Sergeant implicated in internal affairs office break-in

Judge refuses to exclude statements to officer

November 14, 2001|By Joan Jacobson | Joan Jacobson,SUN STAFF

A Baltimore police sergeant testified in court yesterday that fellow officer Joseph P. Comma Jr. confessed to breaking into a secret internal affairs office in December, a break-in investigators allege was motivated by Comma's desire to get even with his bosses because of a transfer.

Sgt. Kelvin Sewell told Baltimore County Circuit Judge Robert N. Dugan that Comma told him on Jan. 1: "`I don't want you to go down for what I did. I did the break-in.'"

Comma was a nine-year veteran of the city Police Department last spring when he was charged with burglary, theft and malicious destruction of property in the December break-in of the internal affairs office on the grounds of the Back River Sewage Treatment Plant in Baltimore County.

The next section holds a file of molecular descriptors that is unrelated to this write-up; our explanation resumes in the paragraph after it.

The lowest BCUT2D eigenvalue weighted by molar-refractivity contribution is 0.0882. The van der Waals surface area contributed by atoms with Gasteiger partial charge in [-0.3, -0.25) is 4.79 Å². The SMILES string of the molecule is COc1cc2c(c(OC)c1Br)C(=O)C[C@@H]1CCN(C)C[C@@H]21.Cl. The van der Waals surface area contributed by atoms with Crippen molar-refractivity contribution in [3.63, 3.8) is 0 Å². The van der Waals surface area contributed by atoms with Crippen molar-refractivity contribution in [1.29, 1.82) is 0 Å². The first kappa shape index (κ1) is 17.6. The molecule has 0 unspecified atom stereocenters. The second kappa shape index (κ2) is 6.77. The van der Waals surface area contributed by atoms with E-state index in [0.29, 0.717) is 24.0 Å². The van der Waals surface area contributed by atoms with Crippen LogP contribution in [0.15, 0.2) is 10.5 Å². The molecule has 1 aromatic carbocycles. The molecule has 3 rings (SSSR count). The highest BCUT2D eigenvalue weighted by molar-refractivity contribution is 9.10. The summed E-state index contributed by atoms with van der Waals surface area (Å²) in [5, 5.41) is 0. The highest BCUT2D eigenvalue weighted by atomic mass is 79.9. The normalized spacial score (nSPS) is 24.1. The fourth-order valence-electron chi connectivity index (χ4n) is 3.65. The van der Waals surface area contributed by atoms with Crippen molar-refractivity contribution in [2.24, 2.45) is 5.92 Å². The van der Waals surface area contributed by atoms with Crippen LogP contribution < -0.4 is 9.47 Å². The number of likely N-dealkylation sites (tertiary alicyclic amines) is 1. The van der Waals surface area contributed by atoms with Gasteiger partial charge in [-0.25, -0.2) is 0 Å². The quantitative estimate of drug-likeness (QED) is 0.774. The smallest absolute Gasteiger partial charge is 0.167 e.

Sewell testified during a pretrial hearing yesterday in which Comma's lawyers, Larry Nathans and Michelle Martz-Bowles, unsuccessfully sought to have his statement excluded from evidence. The trial is to start Nov. 27.

Sewell, who described himself as a colleague and friend of Comma's, testified that he didn't tell investigators about Comma's confession for more than a month.

On Feb. 5, Sewell said, he was in an FBI office in Woodlawn for questioning. He had just failed a polygraph test when city police Sgt. James Hagin asked him whether he knew who broke into the office, he testified yesterday. "I said yes," Sewell said, adding that he then named Comma.

After the break-in, investigators discovered that a missing file involved a case against Officer Brian L. Sewell (no relation to Kelvin), who had been charged with perjury and misconduct after police said he falsely charged a man with drug possession. Because of the missing file, criminal charges were dropped against Brian Sewell in January. Last week, he was found guilty of misconduct by a police disciplinary panel that recommended he be fired.

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